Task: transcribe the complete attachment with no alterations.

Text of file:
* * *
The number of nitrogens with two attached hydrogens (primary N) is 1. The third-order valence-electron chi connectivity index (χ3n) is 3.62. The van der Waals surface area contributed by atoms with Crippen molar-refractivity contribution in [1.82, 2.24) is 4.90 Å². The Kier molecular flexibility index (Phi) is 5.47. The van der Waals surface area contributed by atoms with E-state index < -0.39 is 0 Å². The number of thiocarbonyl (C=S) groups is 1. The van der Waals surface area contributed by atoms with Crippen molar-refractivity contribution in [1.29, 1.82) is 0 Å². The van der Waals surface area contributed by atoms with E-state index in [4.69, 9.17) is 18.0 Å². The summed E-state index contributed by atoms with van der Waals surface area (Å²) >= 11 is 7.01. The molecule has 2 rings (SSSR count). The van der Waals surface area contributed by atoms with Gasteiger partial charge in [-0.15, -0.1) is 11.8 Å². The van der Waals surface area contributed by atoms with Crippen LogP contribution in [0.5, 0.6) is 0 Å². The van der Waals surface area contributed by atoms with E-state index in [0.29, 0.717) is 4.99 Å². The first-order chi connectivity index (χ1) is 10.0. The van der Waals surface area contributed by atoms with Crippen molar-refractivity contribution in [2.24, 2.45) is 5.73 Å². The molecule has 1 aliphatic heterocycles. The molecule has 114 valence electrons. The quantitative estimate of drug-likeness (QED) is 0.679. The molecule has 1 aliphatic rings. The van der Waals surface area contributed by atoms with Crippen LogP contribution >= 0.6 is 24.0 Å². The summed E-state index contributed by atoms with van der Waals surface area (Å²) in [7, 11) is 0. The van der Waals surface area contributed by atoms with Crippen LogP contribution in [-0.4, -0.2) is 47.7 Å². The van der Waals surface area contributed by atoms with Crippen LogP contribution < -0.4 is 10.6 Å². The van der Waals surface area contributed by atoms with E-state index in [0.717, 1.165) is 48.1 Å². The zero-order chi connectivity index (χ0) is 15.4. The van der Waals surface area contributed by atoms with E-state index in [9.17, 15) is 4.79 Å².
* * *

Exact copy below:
The number of nitrogens with two attached hydrogens (primary N) is 1. The third-order valence-electron chi connectivity index (χ3n) is 3.62. The van der Waals surface area contributed by atoms with Crippen molar-refractivity contribution in [1.82, 2.24) is 4.90 Å². The Kier molecular flexibility index (Phi) is 5.47. The van der Waals surface area contributed by atoms with E-state index < -0.39 is 0 Å². The number of thiocarbonyl (C=S) groups is 1. The van der Waals surface area contributed by atoms with Crippen molar-refractivity contribution in [1.29, 1.82) is 0 Å². The van der Waals surface area contributed by atoms with E-state index in [4.69, 9.17) is 18.0 Å². The summed E-state index contributed by atoms with van der Waals surface area (Å²) >= 11 is 7.01. The molecule has 2 rings (SSSR count). The van der Waals surface area contributed by atoms with Gasteiger partial charge in [-0.15, -0.1) is 11.8 Å². The van der Waals surface area contributed by atoms with Crippen LogP contribution in [0.5, 0.6) is 0 Å². The van der Waals surface area contributed by atoms with E-state index in [0.29, 0.717) is 4.99 Å². The first-order chi connectivity index (χ1) is 10.0. The van der Waals surface area contributed by atoms with Crippen molar-refractivity contribution in [2.24, 2.45) is 5.73 Å². The molecule has 1 aliphatic heterocycles. The molecule has 114 valence electrons. The quantitative estimate of drug-likeness (QED) is 0.679. The molecule has 1 aliphatic rings. The van der Waals surface area contributed by atoms with Crippen LogP contribution >= 0.6 is 24.0 Å². The summed E-state index contributed by atoms with van der Waals surface area (Å²) in [7, 11) is 0. The van der Waals surface area contributed by atoms with Crippen LogP contribution in [-0.4, -0.2) is 47.7 Å². The van der Waals surface area contributed by atoms with Crippen LogP contribution < -0.4 is 10.6 Å². The van der Waals surface area contributed by atoms with E-state index in [0.717, 1.165) is 48.1 Å². The zero-order chi connectivity index (χ0) is 15.4. The van der Waals surface area contributed by atoms with E-state index in [9.17, 15) is 4.79 Å².